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How hot was it today?

by Bill Osler / August 21, 2005 11:03 AM PDT

Are there any auto mechanics out there? I'd appreciate input on whether I need to do anything about this.

It was hot and humid today. The thermometer showed mid/high 90s when I checked but I'm convinced that the thermometer lies. This afternoon I dropped the boys off for church then went to get gas. When I tried to start the car after the fill-up there was a huge "thump" up front but nothing else happened. Then the dashboard electronics just faded out.

When I looked under the hood I saw the caps on the top of the battery had popped off. There was a little bit of clear liquid on top of the battery but the rest of the engine compartment looked dry and all fluid levels looked OK. I wasn't sure whether it was safe to jump start the battery because I've never heard of such a thing so I called AAA.

The tow truck operator said he hadn't seen anything like it either. He towed us to the nearest garage (where we found the mechanic was actually in on a Sunday afternoon!) The mechanic said it was the third exploded battery he'd seen today.

I've never heard of such a thing, but he put in a new battery and everything worked fine. All I had to do was reset the clock.

I'm hoping the mechanic was right and it wasn't an electrical problem in the car. For now it's enough that the car is still working. I'm thinking about having the dealer check it out before the car's warranty expires but I hope there's nothing really wrong with the car.

Has anybody heard of battery explosions from hot weather? The one thing about this that bothers me is that the temperature was probably under 100 F. Even though the heat index was over 100 I'm not convinced today was hot enough to cause problems just from heat.

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Heard of it but never seen it
by Steven Haninger / August 21, 2005 11:21 AM PDT
In reply to: How hot was it today?

We used to play around using electricity to separate H from O2 and capturing it in small bottles. We'd immerse the bottle upside down in a water tank and place the electrodes in such a way that the bubbles would be captured. When all the water was replaced, we knew we had the perfect explosive mixture of hyrdogen and oxygen isolated in our bottle and we'd cap it and remove it from the tank. These were actually small baby food sized jars but, when we'd remove the lids and ignite them with a spark, there was a loud POP!. I'd heard that hydrogen and oxygen was produced inside of batteries. Older ones were not sealed and we had to add water occasionally so gasses would escape. I had heard it was dangerous to accidently reverse the polarity on batteries and to avoid making sparks as best as possible. Here's a link that might add something.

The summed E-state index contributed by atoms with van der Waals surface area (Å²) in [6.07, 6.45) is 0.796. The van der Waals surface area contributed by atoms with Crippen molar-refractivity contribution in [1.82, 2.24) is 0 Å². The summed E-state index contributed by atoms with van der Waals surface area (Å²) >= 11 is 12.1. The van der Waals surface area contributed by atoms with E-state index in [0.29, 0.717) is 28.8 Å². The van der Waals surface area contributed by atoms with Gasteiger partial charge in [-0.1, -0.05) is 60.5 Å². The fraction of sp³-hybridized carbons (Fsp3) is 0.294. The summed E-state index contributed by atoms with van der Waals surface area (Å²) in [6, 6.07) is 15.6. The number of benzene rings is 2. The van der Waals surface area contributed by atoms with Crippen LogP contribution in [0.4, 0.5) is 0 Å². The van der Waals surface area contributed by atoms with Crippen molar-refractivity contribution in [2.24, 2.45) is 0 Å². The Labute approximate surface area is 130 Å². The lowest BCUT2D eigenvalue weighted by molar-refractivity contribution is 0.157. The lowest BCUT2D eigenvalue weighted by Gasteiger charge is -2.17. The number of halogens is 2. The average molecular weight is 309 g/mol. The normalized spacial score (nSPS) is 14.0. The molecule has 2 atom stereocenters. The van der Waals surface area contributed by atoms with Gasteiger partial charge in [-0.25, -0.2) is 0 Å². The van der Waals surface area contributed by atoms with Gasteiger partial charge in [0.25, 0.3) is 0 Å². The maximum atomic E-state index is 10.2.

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Thanks ...
by Bill Osler / August 21, 2005 11:28 AM PDT

The article did mention internal explosions, especially in hot weather. That would fit with this evening's events.

The only discrepancy in my case is that there was no visible problem with the water level of the battery.

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I've never seen it due to hot weather, but if the battery
by Kiddpeat / August 21, 2005 11:38 AM PDT
In reply to: How hot was it today?

fluid starts boiling, usually due to rapid or overcharging, it will emit hydrogen gas which is very explosive. That's one reason it is safest not to put jumper cables directly on a battery's terminals. It puts sparks right where the gas might be.

I would guess that heat, air conditioning heat, and a turned off motor heat could cause such a condition. What I don't see, is what would detonate the gas.

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I'm puzzled too ...
by Bill Osler / August 21, 2005 12:03 PM PDT

The page Steve linked to gives a couple of possible explanations but none of them seems a good fit to what I observed.

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Have your mechanic check the current draw when the
by gearup / August 21, 2005 12:13 PM PDT
In reply to: I'm puzzled too ...

starter is engaged! If it is excessive this plus the other heat factors could have popped the battery! I had that happen several years ago and thanks to a skilled technician the cause of the problem was found and eliminated...

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When I was younger, the battery chargers did not shut down
by Kiddpeat / August 21, 2005 1:35 PM PDT
In reply to: I'm puzzled too ...

as nicely as they do now. I used to be able to smell battery fumes from 20 feet away (at least), and go looking for the source.